Showing posts from October, 2013

What Kind of Game Are You Playing?

Alistair Cockburn promotes the model of  cooperative games  for software development: Viewing software development as a  “series of resource-limited, cooperative games of invention and communication”  meets the objectives for an underlying model of our field: It lets us make sense of historical successes and failures. It names at the top priority level a set of topics that are known to be important to project success but do not normally have a place to live in discussions of software development, topics such as community, amicability, morale, talent, trust, proximity, and sufficiency. It offers immediately usable advice to people busy on live projects. Here's a drawing Alistair uses to illustrate his point: With business stakeholders we should be playing a  cooperative, finite goal-directed  game in which each member of the team understand his or her roles, responsibilities and strengths, the desired outcome is clear, the outcome's temporal horizon is relatively

Surest Way to Get Nothing Done: Load Teams to Capacity

Among the many great topics in his book  The Principles of Product Development Flow , Donald Reinertsen talks about controlling flow under uncertainty and the danger of congestion.  While WIP constraints help manage the flow of value from a system, by themselves they do not ensure that the system is at a high-throughput operating point. These diagrams show the corresponding effects of hitting full capacity on throughput and delay: Knee - point after which throughput increases slowly delay increases quickly Cliff - point after which throughput decreases quickly to zero (congestion collapse) delay goes to infinity Simply put: when we cram too many projects in the product development pipeline, we create queues.  These queues create a frictional drag on throughput as developers spend more time expediting and less time adding value.  The added load reduces output instead of increasing it.  When the project load hits a critical point, we will see a sudden and catastrophic As A Project (NOT An Editorial)

Don't worry, this is not just another political rant for or against government involvement in the national healthcare system.  However, since the issues surrounding the launch of the US  site have gotten a lot of attention there are some really good conversations around IT and business project success that are worth reviewing. The NY Times on Sunday published  From The Start, Signs of Trouble at Health Portal , citing the largest contractor on the project who noted that, although they were awarded the contract for in December 2011, actually coding didn't start until Spring 2013, and until late September, days prior to launch, some significant features and user requirements were still being debated. James Turner wrote at that  You Can't Legislate Away The Time, Money and Features Law , and in a few brief paragraphs captures many of the typical failures that occur in a complex project like the healthcare portal, not the least of which is full i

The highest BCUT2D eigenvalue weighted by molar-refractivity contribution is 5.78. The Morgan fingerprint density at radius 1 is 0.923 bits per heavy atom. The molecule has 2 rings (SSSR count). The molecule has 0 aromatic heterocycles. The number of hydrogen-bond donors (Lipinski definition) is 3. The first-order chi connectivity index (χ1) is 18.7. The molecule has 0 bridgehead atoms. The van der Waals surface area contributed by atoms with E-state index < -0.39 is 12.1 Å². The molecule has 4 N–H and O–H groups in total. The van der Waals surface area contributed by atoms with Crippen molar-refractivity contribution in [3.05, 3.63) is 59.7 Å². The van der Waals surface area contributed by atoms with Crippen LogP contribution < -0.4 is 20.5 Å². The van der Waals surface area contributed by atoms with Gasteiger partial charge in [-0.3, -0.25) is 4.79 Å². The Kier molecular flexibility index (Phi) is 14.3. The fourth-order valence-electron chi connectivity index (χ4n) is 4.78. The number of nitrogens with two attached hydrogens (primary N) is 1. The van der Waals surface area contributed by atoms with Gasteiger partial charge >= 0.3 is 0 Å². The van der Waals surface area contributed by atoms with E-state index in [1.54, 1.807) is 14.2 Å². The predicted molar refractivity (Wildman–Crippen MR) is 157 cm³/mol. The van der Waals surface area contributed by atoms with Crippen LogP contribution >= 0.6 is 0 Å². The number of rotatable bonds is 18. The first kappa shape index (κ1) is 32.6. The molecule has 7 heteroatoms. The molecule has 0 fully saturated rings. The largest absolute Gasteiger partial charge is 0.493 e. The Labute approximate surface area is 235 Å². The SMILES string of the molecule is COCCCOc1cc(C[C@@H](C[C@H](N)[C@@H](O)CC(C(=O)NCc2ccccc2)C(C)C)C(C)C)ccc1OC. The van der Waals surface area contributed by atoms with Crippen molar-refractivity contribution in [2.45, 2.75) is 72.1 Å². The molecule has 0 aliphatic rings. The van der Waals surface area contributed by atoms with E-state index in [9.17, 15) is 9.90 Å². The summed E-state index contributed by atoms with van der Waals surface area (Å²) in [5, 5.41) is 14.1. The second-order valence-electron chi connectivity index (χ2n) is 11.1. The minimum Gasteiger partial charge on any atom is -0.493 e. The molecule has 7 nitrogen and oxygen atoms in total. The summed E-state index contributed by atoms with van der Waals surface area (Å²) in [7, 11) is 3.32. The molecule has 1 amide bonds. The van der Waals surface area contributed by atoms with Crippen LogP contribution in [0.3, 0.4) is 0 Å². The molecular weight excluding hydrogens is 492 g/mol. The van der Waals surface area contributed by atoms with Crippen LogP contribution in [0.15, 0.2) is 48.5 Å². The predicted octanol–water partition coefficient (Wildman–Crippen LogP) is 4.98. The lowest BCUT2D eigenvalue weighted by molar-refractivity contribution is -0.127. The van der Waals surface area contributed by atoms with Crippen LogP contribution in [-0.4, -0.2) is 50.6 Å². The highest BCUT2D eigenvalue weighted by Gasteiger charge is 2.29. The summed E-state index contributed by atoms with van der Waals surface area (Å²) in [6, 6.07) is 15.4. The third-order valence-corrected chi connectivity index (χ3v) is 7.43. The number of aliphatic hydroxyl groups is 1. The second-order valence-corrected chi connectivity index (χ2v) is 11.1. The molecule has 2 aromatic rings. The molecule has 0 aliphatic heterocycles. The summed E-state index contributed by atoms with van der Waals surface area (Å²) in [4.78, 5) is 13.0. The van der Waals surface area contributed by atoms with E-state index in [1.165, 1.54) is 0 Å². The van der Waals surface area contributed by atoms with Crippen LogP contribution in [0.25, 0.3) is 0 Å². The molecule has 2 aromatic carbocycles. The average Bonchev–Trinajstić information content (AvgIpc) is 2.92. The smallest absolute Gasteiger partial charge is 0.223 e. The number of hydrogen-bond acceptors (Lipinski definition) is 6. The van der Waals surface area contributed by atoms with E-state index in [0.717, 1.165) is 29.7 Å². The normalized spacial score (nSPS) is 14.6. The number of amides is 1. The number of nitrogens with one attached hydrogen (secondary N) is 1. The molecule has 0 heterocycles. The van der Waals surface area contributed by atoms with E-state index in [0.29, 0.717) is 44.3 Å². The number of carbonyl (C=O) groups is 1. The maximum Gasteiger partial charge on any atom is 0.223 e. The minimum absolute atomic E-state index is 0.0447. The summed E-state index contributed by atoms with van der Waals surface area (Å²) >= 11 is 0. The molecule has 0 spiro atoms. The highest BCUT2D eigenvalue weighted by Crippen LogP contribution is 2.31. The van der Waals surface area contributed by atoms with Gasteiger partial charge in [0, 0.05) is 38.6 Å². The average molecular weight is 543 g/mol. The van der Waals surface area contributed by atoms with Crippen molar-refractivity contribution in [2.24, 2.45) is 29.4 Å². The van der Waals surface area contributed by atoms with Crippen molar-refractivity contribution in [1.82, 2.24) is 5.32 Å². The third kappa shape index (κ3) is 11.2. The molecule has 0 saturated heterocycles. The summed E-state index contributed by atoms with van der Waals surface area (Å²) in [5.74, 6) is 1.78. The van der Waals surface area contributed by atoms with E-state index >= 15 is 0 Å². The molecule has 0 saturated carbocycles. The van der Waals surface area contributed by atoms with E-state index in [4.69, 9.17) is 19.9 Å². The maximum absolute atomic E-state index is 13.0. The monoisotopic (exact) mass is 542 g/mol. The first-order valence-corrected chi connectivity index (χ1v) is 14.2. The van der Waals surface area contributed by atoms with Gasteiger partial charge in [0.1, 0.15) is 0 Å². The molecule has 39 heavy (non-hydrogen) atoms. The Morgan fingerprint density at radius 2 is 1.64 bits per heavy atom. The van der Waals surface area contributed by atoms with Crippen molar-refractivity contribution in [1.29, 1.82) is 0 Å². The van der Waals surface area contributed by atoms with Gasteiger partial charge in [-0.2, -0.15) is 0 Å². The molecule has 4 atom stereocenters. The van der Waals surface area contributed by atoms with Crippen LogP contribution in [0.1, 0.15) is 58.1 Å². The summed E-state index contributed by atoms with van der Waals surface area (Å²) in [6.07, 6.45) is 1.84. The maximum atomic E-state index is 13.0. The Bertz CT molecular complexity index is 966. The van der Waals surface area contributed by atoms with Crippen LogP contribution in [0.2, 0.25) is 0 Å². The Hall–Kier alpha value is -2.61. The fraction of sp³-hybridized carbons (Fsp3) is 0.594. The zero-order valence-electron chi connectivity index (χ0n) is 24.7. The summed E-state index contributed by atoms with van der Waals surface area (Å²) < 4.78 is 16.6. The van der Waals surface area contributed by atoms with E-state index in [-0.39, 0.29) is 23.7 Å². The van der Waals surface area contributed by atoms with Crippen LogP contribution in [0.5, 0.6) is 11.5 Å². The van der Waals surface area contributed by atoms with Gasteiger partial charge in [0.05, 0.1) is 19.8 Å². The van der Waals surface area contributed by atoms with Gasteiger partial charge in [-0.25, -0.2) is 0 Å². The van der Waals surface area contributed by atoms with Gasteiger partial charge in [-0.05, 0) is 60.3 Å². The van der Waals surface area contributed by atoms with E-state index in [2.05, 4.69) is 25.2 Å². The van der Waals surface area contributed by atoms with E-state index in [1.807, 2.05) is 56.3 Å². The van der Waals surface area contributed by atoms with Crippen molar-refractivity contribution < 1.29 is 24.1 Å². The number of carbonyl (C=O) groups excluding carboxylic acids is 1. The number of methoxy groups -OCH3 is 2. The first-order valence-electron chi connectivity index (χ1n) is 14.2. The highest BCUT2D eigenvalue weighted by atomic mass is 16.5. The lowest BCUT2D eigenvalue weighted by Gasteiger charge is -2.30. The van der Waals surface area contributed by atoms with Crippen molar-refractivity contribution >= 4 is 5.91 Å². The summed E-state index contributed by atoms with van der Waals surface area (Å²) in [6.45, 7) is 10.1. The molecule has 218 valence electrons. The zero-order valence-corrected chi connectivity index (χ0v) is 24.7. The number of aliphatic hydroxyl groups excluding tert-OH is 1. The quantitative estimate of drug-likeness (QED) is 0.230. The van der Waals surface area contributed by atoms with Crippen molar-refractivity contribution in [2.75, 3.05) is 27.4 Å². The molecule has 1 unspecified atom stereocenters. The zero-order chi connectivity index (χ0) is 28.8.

Backcountry PC Gold Points System Hackathon

A group of software developers put themselves in a room Friday afternoon committed to delivering an application to help Sara Hutchinson and others who administer Backcountry's Gold Points reward system. Ryan Debenham, Ryan Walls, Rusty Robinson, and Peter Gram applied their considerable skills, knowledge and a set of web app development tools to the task of creating quality software in a tight timebox, starting at 1:00 p.m. with the goal of finishing by 6:00 that evening. At the end of the day, the team had produced software that created value for the small group of people who administer the Gold Points site, and by extension for all the people who benefit from the Gold Points system.  In the process, they validated some important principles that make Agile teams more productive and effective (things like focus, team effort, business user engagement, and more--skip to the end to see a summary). Backcountry is proud of its Gold Point reward system.  Employees receive Gold Poin

Technical Debt Ceiling

With all the yammering from politicians about the debt ceiling this seems like a good time to talk about technical debt. Technical debt  is a  metaphor .  Just as each of us incurs financial debt in life (sometimes recklessly, other times prudently), software gets released to production with some corners cut. The idea that no shortcuts will ever be taken is impractical.  Scrum teams own their solution decisions, including feature coverage and code quality.  Rather than semantic or dogmatic arguments, teams use tools, apply standards and work together (including acceptance criteria, pair programming and code reviews) to release the best quality at the right point in time.  Here's a  matrix  to help frame a view of technical debt: We make deliberate, prudent decisions to ship software because we know it will provide value to the business and we want to deliver value as soon as possible. We introduce technical debt inadvertently because sometimes we just don